Micropatterning of bioactive self-assembling gels

Alvaro Mata, Lorraine Hsu, Ramille Capito, Conrado Aparicio, Karl Henrikson, Samuel I. Stupp

Research output: Contribution to journalArticle

100 Citations (Scopus)

Abstract

Microscale topographical features have been known to affect cell behavior. An important target in this area is to integrate top down techniques with bottom up self-assembly to create three-dimensional (3D) patterned bioactive mimics of extracellular matrices. We report a novel approach toward this goal and demonstrate its use to study the behavior of human mesenchymal stem cells (hMSCs). By incorporating polymerizable acetylene groups in the hydrophobic segment of peptide amphiphiles (PAs), we were able to micro-pattern nanofiber gels of these bioactive materials. PAs containing the cell adhesive epitope arginine-glycine-aspartic acid-serine (RGDS) were allowed to self-assemble within microfabricated molds to create networks of either randomly oriented or aligned ∼30 nm diameter nanofiber bundles that were shaped into topographical patterns containing holes, posts, or channels up to 8 m in height and down to 5 m in lateral dimensions. When topographical patterns contained nanofibers aligned through flow prior to gelation, the majority of hMSCs aligned in the direction of the nanofibers even in the presence of hole microtextures and more than a third of them maintained this alignment when encountering perpendicular channel microtextures. Interestingly, in topographical patterns with randomly oriented nanofibers, osteoblastic differentiation was enhanced on hole microtextures compared to all other surfaces.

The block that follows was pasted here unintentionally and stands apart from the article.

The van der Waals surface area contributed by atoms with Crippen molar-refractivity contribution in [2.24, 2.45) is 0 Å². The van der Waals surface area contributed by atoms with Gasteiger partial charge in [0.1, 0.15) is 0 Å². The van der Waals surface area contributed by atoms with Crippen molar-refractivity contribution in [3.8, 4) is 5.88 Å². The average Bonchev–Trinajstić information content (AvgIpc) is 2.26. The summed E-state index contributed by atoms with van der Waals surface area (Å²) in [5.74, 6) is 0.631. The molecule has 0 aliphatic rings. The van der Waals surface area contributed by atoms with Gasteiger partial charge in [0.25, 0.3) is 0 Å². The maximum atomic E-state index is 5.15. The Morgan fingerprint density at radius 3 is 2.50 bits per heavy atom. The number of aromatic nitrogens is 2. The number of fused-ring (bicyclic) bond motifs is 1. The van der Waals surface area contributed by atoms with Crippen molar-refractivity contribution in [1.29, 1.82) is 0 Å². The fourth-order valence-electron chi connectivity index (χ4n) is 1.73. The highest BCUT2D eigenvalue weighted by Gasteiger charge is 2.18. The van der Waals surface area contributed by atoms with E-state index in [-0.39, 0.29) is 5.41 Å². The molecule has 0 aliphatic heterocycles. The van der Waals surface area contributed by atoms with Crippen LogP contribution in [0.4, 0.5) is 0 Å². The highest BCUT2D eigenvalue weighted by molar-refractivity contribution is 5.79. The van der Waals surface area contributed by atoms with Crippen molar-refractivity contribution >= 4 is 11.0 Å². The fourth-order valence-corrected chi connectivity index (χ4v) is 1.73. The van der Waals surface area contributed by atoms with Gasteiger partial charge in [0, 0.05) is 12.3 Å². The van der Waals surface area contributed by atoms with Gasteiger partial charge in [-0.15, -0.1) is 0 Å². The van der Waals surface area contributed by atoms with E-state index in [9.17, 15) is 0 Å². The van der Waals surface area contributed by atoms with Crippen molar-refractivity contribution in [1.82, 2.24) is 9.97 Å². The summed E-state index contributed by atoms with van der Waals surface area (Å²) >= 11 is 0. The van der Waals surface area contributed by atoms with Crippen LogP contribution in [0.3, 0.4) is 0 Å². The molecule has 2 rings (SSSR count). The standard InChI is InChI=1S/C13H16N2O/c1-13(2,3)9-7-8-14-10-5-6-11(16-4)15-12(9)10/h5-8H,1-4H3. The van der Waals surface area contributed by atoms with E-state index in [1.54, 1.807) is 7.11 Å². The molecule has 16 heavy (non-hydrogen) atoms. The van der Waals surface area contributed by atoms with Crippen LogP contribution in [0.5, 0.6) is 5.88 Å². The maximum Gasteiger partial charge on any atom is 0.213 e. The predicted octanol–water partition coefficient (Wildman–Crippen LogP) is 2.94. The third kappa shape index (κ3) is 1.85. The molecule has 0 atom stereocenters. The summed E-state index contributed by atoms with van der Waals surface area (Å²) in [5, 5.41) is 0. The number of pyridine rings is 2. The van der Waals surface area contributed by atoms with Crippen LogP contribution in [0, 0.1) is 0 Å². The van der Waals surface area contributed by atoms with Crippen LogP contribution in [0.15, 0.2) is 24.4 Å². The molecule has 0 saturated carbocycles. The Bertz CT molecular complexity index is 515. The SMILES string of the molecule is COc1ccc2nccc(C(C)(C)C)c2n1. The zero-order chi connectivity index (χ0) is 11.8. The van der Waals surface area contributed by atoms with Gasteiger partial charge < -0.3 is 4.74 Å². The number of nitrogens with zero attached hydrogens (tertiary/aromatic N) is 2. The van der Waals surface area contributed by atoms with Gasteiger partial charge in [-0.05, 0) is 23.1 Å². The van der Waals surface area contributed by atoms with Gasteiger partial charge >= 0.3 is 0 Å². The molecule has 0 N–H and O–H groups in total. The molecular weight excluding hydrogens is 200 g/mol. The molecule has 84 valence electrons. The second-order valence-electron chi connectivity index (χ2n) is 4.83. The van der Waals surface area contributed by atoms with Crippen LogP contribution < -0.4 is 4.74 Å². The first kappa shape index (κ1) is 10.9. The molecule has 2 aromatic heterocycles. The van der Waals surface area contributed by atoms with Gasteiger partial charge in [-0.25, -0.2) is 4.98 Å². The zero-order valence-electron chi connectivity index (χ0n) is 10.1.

Original languageEnglish
Pages (from-to)1228-1236
Number of pages9
JournalSoft Matter
Volume5
Issue number6
DOIs
Publication statusPublished - Mar 19 2009

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ASJC Scopus subject areas

  • Chemistry(all)
  • Condensed Matter Physics

Cite this

Mata, A., Hsu, L., Capito, R., Aparicio, C., Henrikson, K., & Stupp, S. I. (2009). Micropatterning of bioactive self-assembling gels. Soft Matter, 5(6), 1228-1236. https://doi.org/10.1039/b819002j